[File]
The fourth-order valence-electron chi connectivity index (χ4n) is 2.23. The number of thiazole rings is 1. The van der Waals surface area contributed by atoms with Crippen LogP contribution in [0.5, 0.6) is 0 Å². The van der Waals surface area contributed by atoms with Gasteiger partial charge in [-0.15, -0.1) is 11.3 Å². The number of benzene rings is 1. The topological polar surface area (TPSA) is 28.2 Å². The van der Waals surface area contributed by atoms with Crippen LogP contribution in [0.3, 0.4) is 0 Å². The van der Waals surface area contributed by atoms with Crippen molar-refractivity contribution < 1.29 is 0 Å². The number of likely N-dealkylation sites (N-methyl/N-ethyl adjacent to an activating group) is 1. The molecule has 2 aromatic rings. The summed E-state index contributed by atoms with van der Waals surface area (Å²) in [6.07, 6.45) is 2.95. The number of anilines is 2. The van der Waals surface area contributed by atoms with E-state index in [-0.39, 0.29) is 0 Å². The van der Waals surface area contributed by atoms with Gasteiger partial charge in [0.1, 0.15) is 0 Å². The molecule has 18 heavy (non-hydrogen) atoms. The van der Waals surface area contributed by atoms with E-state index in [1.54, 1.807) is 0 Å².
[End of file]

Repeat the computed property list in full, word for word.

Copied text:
The fourth-order valence-electron chi connectivity index (χ4n) is 2.23. The number of thiazole rings is 1. The van der Waals surface area contributed by atoms with Crippen LogP contribution in [0.5, 0.6) is 0 Å². The van der Waals surface area contributed by atoms with Gasteiger partial charge in [-0.15, -0.1) is 11.3 Å². The number of benzene rings is 1. The topological polar surface area (TPSA) is 28.2 Å². The van der Waals surface area contributed by atoms with Crippen LogP contribution in [0.3, 0.4) is 0 Å². The van der Waals surface area contributed by atoms with Crippen molar-refractivity contribution < 1.29 is 0 Å². The number of likely N-dealkylation sites (N-methyl/N-ethyl adjacent to an activating group) is 1. The molecule has 2 aromatic rings. The summed E-state index contributed by atoms with van der Waals surface area (Å²) in [6.07, 6.45) is 2.95. The number of anilines is 2. The van der Waals surface area contributed by atoms with E-state index in [-0.39, 0.29) is 0 Å². The van der Waals surface area contributed by atoms with Gasteiger partial charge in [0.1, 0.15) is 0 Å². The molecule has 18 heavy (non-hydrogen) atoms. The van der Waals surface area contributed by atoms with E-state index in [1.54, 1.807) is 0 Å².